to form a bulk compact. In the metallurgical analysis of 1973, it is mentioned that the sample has large
grains with needle-like iron-rich strucutures. This is suggestive of a solidification process where Fe-rich
liquid segregates ahead of dendritic or cellular/columnar solidification and forms extended iron-rich
strucutres and precipitates in the interdendritic/intercellular spaces. Powder metallurgical microstructures
typically would consist of a more equiaxed microstructure with small Al grains interspersed with compact
AlFe or Al3Fe intermetallic particulates.

Figure 3. Fe-Al Phase diagram. Sample composition is on the aluminum-rich end at Al0.95Fe0.05.

From the available metallurgical analysis documentation of 1973, it appears
• The sample is an alumunum matrix composite with overall composition Al0.95Fe0.05, with extended or
needle-like Fe-rich structures, likely an iron-aluminide intermetallic phase.
• Given the composition and microstructure this sample must have been produced in a well-controlled
metallurgical process, such as in a laboratory.
• The capability to produce this material has existed since 1920, but this composition would not have
been widely available until sometime after World War II. By 1973 it would have certainly been
available to someone with R&D connections in the aluminum or aerospace industries.

Relation to location of discovery

• The claim is that this metal sample was recovered from an 1897 ‘debris field’ in Aurora TX, but there
is absolutely no proof that this sample is truly from this location. The sample discovery was not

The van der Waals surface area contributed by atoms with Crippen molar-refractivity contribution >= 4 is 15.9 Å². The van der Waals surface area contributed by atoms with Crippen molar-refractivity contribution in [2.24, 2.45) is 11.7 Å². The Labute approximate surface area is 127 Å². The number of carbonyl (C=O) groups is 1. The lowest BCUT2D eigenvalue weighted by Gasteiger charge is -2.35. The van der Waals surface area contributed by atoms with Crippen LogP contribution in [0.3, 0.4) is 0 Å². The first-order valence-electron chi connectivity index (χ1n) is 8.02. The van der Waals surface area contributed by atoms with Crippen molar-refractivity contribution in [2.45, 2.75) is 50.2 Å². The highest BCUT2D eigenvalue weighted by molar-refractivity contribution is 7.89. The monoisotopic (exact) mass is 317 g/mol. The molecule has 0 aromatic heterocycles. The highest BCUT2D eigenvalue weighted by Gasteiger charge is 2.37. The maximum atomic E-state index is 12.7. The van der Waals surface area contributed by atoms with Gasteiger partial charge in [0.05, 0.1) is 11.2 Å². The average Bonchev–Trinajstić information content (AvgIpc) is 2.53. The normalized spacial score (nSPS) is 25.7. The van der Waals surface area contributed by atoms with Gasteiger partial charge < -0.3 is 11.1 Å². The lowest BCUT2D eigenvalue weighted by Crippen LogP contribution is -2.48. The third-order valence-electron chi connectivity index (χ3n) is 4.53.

properly documented and changed hands several times thus making it useless for further study.
• Although Al-Fe alloys have been produced in research quantities throughout most of the 20th century,
they are not available commercially, and therefore highly unlikely to have been deposited by normal
human activity in a rural area such as the location alleged.
• If the sample were truly collected from a debris field (for which there is no proof) it is almost certain
that additional amounts of material would remain at the site. These fragments, likely in much smaller
sizes, perhaps 1 mm or less, would probably lie within the top few cm of soil or embedded in rock
faces. This alloy would also be likely to remain relatively stable underground for decades.
• Although they may not be locatable by ‘hobbyist’ metal detectors it is likely that archaeological
excavation with fine particle fragment collection techniques could discover additional samples of this
alloy—if it exists in a debris field of fine particulates.
• If new samples could be found (with proper on-site scientific documentation), the crucial step would
be to examine in detail the composition and microstructure to ascertain with more certainty how it
might have been produced. Additional analysis to estimate the time this material was in contact with
the soil would be needed.


1. O. Bauer and O. Vogel, “Aluminium-zinc alloys”, Internationale Zeitschrift fur Metallographie, v 8,

n 3, p101-178, (1916).
2. P.D. Merica, R.G Waltenberg, J.R.Freeman, “Constitution and metallography of aluminium and its
light alloys with copper and magnesium”, Bulletin of the American Institute of Mining Engineers, n
151, p1031-1049, (1919).
3. S. Nasu, U.Gonser, P.H. Shingu, Y. Marakami, 57Fe Mossbauer spectra in splat quenched Al-0.5, 1,
3 and 5 at% Fe alloys, Journal of Physics F (Metal Physics), v 4, n 2, L24-28 (1974).
4. A. Olszowka-Myalska, J. Szala, J. Cwajna, Characterization of iron aluminides formed in situ in an
aluminium matrix compositMaterials Characterization, v 56, n 4-5, p379-83 (2006).
5. R.W. Westerlund, “Effects of composition and fabrication practice on resistance to annealing and
creep of aluminium conductor alloys”, Metallurgical Transactions A (Physical Metallurgy and
Materials Science), v 5, n 3, (1974).
6. J.R. Davis (ed.), Heat-Resistant Materials, ASM Handbooks, (1997).